The Ouachita Council of Governments is a Metropolitan Planning Organization.
Currently, Title 23 of the Code of Federal Regulations (CFR), Part 450 defines a Metropolitan Planning Organization (MPO) as "the forum for cooperative transportation decision making for the metropolitan planning area." An MPO is generally composed of local government representatives, transportation officials, and other stakeholders, who form technical and policy committees. The policy committee is generally made up of elected officials, and provides policy direction to the MPO staff and reviews and authorizes adoption of the MPO-developed plans. The technical advisory committee is made up of a panel of experts (such as planners and engineers) and reviews and recommends changes to the technical aspects of the MPO-developed plans such as the planning process, forecasting models, and collected data.
An MPO has many functions, but there are five core elements that distinctly define its role in transportation planning.
1. MPOs establish a fair and unbiased regional planning process.
2. MPOs must be inclusive and provide ample opportunities for the public and other key stakeholders to provide feedback. This function is carried out through the Public Participation Plan.
3. MPOs analyze various regional transportation development scenarios and implement the most viable options; this work effort is included in their Unified Planning Work Program (UPWP).
4. MPOs are responsible for developing and updating a long-range transportation plan called the Metropolitan Transportation Plan (MTP), with a minimum 20 year planning horizon. During the MTP planning process each MPO must create alternatives for improving the movement of people and goods, preserving the existing transportation system, and enhancing quality of life within their region.
5. MPOs must develop a short term plan with a two to four year horizon, known as the Transportation Improvement Program (TIP). The TIP serves as a strategic plan for implementing improvements identified in the MTP.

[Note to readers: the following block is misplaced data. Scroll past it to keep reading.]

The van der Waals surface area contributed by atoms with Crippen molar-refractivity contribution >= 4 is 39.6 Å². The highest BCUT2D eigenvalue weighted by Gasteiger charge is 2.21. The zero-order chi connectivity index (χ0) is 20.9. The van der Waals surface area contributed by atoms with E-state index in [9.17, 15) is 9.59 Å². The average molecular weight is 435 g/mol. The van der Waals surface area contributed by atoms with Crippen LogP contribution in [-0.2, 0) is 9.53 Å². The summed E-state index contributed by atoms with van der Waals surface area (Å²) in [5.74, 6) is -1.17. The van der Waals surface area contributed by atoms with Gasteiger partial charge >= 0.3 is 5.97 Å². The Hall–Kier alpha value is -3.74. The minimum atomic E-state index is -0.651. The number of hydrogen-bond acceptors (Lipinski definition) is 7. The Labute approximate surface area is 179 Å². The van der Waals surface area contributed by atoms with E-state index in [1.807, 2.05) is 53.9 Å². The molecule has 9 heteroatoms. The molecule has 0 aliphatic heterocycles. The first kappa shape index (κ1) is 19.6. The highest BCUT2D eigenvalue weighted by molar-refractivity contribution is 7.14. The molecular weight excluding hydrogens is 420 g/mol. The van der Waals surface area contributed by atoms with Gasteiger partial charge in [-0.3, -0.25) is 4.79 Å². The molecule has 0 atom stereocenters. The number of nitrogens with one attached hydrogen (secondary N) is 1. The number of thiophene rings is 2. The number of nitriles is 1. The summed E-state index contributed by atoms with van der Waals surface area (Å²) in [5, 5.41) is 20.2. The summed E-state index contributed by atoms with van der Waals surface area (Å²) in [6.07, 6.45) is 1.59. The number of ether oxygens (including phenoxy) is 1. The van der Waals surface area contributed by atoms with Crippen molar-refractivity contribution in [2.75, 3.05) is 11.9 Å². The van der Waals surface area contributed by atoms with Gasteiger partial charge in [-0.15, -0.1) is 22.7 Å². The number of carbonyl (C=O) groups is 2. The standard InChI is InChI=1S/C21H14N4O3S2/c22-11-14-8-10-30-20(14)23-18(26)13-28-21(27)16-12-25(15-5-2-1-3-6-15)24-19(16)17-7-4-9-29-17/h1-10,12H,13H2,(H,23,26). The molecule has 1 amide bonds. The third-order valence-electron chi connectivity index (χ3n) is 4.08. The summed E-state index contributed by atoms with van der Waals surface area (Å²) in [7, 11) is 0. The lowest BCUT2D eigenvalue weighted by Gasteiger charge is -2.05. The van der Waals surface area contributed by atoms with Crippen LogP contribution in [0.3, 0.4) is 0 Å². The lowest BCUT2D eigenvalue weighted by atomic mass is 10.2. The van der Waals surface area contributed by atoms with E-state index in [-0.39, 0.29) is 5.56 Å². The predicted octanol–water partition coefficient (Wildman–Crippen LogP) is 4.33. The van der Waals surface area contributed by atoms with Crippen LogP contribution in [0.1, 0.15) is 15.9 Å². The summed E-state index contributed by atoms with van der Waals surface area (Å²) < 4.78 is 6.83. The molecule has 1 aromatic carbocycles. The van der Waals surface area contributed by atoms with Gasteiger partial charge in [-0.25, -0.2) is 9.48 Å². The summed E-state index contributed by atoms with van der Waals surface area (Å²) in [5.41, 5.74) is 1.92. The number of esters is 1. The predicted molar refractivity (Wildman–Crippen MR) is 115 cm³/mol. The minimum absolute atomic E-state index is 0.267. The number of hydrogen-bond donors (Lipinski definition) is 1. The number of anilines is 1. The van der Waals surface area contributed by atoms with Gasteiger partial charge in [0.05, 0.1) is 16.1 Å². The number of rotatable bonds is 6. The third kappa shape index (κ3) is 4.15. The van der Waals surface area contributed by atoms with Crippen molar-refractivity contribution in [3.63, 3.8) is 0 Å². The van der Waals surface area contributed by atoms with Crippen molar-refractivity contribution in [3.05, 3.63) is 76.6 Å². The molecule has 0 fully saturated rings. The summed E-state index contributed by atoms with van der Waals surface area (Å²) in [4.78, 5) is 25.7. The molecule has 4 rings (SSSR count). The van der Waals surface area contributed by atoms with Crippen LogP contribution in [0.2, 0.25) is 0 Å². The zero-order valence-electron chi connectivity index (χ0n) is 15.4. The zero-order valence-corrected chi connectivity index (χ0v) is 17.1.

After the results of the 1970 US Census were made available, the Monroe Urbanized Area qualified for an MPO. The Monroe Urbanized Area MPO is administered by the Ouachita Council of Governments which is a program of the North Delta Regional Planning & Development District. The primary mission of the North Delta Regional Planning & Development District is:
to promote and foster economic development through regional partnerships and cooperation, by facilitating cooperation among local governments, educational institutions, and state and federal agencies. [North Delta] also serve[s] as a liaison with the State and Federal agencies concerned with comprehensive planning & development of the District and assist[s] local governments in planning for common needs and in recognizing regional opportunities.
As the designated MPO for the Monroe Urbanized Area, OCOG is responsible for facilitating transportation planning in the cities of Monroe and West Monroe and the town of Richwood as well as the unincorporated area of Bawcomville and other unincorporated portions of Ouachita Parish.
The MPO works cooperatively with the Louisiana Department of Transportation and Development (LaDOTD), operators of transit services, and the public to develop the MTP and TIP. The MPO then uses the MTP to create the Unified Planning Work Program. The UPWP describes all federally-funded transportation studies being conducted by the MPO, local transit providers, the LaDOTD, and local governmental units to maintain and/or improve the transportation system within the urbanized area during the current year.
The MPO urban transportation planning process allows the MPO Policy Committee to make decisions on transportation policies and programs. The process utilizes the technical analysis of data collected by professional planners that describes the impacts of alternative courses of action relative to possible policy and program decisions. These actions may include new roads, bus routes, intermodal transfer stations, or signalization changes. This planning process includes both technical analysis of collected data, and values of the community, resulting in a plan that meets the federal mandate for a planning process that is cooperative, continuous, and comprehensive.
Doug Mitchell and Shelby Rybicki helps OCOG in the administrative needs.
Public Participation Plan | Adopted February 25, 2019
Consultant Contract Services Manual | Adopted February 25, 2019
MPO Standard Submittal Form